Summer marks high point for seeing wide variety of raptors in Iowa

Summer has arrived in Iowa, and so have many migrating birds. Many people have started putting out all sorts of bird feeders, and bird watchers started planning their scenic walks and pictures.

And not only do we have the return of some of Iowa’s most popular birds, but we also have the return of the eight most endangered birds (and bird families) in Iowa.

A few of these birds are from the Accipitridae bird family. This bird family includes hawks, eagles, kites, harriers and vultures. 

In Iowa, there are only 10 hawks that are found or seen in Iowa. Although there are many types of hawks found in the United States, only 58 percent can be found in Iowa.

Five live in Iowa year-round: red-tailed hawk, sharp-shinned hawk, Cooper’s hawk, red-shouldered hawk and northern harrier.

Two of them are nonbreeding, the northern goshawk and the rough-legged hawk. Two of them migrate through Iowa: the Swainson’s hawk and the osprey, and only the broad-winged hawk commonly breeds in Iowa.

Not only are there hawks in Iowa, but there is also the bald eagle. The eagles will stay in Iowa year-round.

Eagles are probably the most famous birds of the Accipitridae family, especially with the Decorah Eagles Cam. This live feed is being recorded 24/7, rain or snow, in Decorah.

It’s also thought that eagles are mated for life. This is probably true with a total of 400 pairs in Iowa.

Along with this, the female eagles can be easily mistaken for the males. Female eagles are ⅓ bigger than the males and with more unruly hair that makes them seem like the males.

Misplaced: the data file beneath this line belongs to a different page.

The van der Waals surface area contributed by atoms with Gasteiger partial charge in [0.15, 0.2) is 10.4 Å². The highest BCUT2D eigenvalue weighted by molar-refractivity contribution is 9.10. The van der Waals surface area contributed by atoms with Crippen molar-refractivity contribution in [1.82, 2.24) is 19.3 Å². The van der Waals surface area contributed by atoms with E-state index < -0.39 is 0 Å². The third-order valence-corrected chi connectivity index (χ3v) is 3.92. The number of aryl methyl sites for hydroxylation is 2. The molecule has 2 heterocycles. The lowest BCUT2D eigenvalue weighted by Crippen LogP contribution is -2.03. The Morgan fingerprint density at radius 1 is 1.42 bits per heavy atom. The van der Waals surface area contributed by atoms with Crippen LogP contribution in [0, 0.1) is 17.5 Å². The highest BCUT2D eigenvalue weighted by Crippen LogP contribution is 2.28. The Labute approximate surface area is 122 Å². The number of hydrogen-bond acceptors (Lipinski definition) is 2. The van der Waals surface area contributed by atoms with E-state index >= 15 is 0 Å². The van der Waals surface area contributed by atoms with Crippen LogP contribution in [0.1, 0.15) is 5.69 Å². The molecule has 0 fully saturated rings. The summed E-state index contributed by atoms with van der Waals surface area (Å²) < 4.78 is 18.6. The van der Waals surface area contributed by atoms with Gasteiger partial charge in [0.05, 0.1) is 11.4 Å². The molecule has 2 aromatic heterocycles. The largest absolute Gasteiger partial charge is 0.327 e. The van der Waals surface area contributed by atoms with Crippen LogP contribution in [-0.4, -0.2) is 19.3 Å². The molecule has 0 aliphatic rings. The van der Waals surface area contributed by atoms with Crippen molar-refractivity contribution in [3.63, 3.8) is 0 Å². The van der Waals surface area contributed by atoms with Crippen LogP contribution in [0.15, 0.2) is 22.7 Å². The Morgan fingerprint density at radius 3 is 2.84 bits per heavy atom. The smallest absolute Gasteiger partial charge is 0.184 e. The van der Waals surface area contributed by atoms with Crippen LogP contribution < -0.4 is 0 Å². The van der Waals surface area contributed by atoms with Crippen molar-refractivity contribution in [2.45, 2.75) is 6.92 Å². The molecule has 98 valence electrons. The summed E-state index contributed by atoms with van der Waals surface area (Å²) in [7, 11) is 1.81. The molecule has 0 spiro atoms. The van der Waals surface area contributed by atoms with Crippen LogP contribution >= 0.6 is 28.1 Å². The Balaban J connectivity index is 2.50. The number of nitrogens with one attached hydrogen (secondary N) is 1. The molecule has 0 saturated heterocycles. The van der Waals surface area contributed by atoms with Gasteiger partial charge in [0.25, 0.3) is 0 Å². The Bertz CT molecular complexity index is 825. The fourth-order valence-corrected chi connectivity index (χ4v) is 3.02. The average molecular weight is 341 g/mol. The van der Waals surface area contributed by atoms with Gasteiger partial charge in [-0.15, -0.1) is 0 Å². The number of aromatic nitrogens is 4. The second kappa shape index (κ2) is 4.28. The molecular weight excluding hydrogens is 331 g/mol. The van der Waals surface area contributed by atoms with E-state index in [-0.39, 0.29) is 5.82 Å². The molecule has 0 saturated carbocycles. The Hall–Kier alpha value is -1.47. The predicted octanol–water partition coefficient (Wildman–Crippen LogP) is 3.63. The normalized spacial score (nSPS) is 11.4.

Kites, for beginners, most would think about a toy that’s able to fly around in the sky, although there are many toy kites that are made based on the shape of this black and white bird.

In Iowa, there are three types of kites: the Mississippi kite, the swallow-tailed kite and the white-tailed kite. Along with this, you will normally find kites flocking together.

The Mississippi kite is normally found in Iowa during the breeding season

Swallow-tailed kites are very rare in Iowa, with the last known sighting being the year 2021. White-tailed kites are also extremely rare in Iowa, with their last sitting being in 2019.

Both the swallow-tired and white-tailed kites are both accidental species. An accidental species is another term for a vagrant A vagrant is an animal that travels away from the normal areas of migration or strays away from its flock.

So with the wide range of Accipitridae in Iowa, be sure to check them out this summer. Some are common and some endangered due to the loss of habitats in Iowa as populations in cities and towns start to gradually incline.

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